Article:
NRI AND DEMONETISATION
FAQ – NRIs about their money and how they can get it changed.
How do NRIs living in US/Canada/Autralia/Japan/Singapore change their old currencies which are no longer valid?
Answer: NRIs would personally need to exchange the notes in India or authorise someone to do it for them. The foreign branches of Indian banks, both public and private sector, are not accepting cash outside the country.
If you are travelling to the country any time before the 30 December deadline, you can exchange or deposit it in your NRO account. If you are travelling to the country between 02 January and 31 March, you can visit any of the specified offices of the RBI along with the required documentation and exchange the notes.
If you have the banknotes in India, you may authorize in writing enabling another person in India to deposit the notes into your bank account. The authorized person has to come to the bank branch with the notes, the authority letter given by you and a valid identity proof to deposit the money on your behalf.
If the money is with you abroad, you can send the money across to India through someone trustworthy and authorize them to deposit it on your behalf.
Can NRIs deposit all their cash in NRO accounts? Will it be taxable?
Answer: The NRIs can deposit their cash in the NRO accounts. All cash deposits of more than Rs2.5 lakh to a bank account until 30 December will be reported to the tax department by banks. It will then be matched with the depositor’s income tax returns and suitable action taken.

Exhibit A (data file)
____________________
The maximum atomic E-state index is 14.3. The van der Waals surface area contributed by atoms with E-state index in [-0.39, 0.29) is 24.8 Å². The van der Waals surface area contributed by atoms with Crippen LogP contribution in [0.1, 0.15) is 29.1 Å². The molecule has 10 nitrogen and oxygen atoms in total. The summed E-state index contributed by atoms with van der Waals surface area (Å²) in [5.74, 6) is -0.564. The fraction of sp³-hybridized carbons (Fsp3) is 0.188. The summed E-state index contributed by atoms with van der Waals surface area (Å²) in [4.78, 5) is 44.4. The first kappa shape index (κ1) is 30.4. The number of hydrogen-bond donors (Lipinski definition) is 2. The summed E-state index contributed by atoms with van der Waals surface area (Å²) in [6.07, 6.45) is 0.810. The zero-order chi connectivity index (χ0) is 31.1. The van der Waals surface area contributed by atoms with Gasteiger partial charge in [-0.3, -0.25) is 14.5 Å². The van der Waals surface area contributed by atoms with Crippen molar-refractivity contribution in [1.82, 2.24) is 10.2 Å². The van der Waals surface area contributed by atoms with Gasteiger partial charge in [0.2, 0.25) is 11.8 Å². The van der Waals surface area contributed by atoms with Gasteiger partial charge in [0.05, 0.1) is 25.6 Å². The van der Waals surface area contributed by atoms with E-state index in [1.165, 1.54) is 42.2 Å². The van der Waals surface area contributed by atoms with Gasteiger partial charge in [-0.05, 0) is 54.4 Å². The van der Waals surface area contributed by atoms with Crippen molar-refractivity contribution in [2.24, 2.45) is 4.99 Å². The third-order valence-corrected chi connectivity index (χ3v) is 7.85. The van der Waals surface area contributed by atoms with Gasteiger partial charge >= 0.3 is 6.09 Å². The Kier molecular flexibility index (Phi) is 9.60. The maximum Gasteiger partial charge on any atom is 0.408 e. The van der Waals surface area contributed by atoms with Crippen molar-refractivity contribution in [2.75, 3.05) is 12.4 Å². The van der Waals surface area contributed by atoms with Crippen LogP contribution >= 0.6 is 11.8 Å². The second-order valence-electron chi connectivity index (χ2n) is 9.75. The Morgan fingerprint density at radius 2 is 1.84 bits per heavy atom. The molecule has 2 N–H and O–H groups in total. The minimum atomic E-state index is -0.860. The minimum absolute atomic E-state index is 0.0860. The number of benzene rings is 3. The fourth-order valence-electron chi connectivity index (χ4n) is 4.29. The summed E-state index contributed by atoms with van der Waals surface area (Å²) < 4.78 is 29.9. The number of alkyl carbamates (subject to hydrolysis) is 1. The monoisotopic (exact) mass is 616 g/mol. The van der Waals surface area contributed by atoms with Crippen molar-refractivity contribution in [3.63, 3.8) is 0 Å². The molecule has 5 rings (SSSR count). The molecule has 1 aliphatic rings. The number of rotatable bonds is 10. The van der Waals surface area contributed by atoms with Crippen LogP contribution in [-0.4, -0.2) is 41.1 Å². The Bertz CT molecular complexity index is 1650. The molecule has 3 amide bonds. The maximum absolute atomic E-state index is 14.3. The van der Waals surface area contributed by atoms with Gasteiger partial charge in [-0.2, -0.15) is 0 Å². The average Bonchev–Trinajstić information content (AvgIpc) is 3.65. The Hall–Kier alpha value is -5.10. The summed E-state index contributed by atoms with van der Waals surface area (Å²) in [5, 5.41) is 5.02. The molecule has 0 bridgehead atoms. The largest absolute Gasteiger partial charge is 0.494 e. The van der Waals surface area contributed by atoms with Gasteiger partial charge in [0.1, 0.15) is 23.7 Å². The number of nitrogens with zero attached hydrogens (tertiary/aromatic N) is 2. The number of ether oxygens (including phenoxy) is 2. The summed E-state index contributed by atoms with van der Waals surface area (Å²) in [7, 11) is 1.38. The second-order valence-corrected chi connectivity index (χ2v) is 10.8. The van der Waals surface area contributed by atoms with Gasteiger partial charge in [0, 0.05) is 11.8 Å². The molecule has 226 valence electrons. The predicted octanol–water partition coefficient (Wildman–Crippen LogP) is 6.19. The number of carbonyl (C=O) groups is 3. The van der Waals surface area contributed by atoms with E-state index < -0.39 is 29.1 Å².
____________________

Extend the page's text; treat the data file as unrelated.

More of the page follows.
Can Indians currently travelling to foreign countries exchange old denominations for the local currency, as they have no other source for exchange?
Answer: Those travelling abroad will have to wait to return to India before they can exchange their notes. For now, they will have to use debit and credit cards, travelers cheques, etc. to buy local currency.
What will happen in Nepal, where Indian currency is used? Can the government impose their policies on cash holders in another country?
Answer: The Indian government is within its rights to demonetise the currencies. I’m sure the government will make provisions for the exchange of these currencies in countries where Indian currencies are legal tender. However, this will take time as some of these places are suspected hot-spots for fake currency entering the country and any exchanges happening need to be monitored carefully.